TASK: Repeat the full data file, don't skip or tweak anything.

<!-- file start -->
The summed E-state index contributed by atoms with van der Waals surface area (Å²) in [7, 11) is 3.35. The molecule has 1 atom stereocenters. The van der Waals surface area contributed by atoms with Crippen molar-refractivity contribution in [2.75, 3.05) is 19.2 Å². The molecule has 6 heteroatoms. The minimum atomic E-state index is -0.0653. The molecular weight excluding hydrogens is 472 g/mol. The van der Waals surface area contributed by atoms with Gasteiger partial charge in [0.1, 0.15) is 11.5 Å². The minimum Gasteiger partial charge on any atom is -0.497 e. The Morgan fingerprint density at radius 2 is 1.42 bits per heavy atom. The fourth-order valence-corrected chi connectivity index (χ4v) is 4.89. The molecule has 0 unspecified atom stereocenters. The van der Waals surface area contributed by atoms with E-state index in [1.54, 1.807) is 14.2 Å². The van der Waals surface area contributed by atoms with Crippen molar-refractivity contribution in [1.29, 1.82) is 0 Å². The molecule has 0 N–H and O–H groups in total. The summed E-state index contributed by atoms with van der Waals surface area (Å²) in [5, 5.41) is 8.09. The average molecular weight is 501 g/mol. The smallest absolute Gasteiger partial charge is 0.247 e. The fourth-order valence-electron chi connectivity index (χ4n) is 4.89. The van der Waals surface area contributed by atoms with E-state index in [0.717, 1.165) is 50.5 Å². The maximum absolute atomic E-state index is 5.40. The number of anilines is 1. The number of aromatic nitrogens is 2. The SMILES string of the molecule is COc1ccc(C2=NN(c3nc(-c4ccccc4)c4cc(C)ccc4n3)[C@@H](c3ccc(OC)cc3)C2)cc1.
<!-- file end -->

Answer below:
The summed E-state index contributed by atoms with van der Waals surface area (Å²) in [7, 11) is 3.35. The molecule has 1 atom stereocenters. The van der Waals surface area contributed by atoms with Crippen molar-refractivity contribution in [2.75, 3.05) is 19.2 Å². The molecule has 6 heteroatoms. The minimum atomic E-state index is -0.0653. The molecular weight excluding hydrogens is 472 g/mol. The van der Waals surface area contributed by atoms with Gasteiger partial charge in [0.1, 0.15) is 11.5 Å². The minimum Gasteiger partial charge on any atom is -0.497 e. The Morgan fingerprint density at radius 2 is 1.42 bits per heavy atom. The fourth-order valence-corrected chi connectivity index (χ4v) is 4.89. The molecule has 0 unspecified atom stereocenters. The van der Waals surface area contributed by atoms with E-state index in [1.54, 1.807) is 14.2 Å². The van der Waals surface area contributed by atoms with Crippen molar-refractivity contribution in [1.29, 1.82) is 0 Å². The molecule has 0 N–H and O–H groups in total. The summed E-state index contributed by atoms with van der Waals surface area (Å²) in [5, 5.41) is 8.09. The average molecular weight is 501 g/mol. The smallest absolute Gasteiger partial charge is 0.247 e. The fourth-order valence-electron chi connectivity index (χ4n) is 4.89. The van der Waals surface area contributed by atoms with E-state index in [0.717, 1.165) is 50.5 Å². The maximum absolute atomic E-state index is 5.40. The number of anilines is 1. The number of aromatic nitrogens is 2. The SMILES string of the molecule is COc1ccc(C2=NN(c3nc(-c4ccccc4)c4cc(C)ccc4n3)[C@@H](c3ccc(OC)cc3)C2)cc1.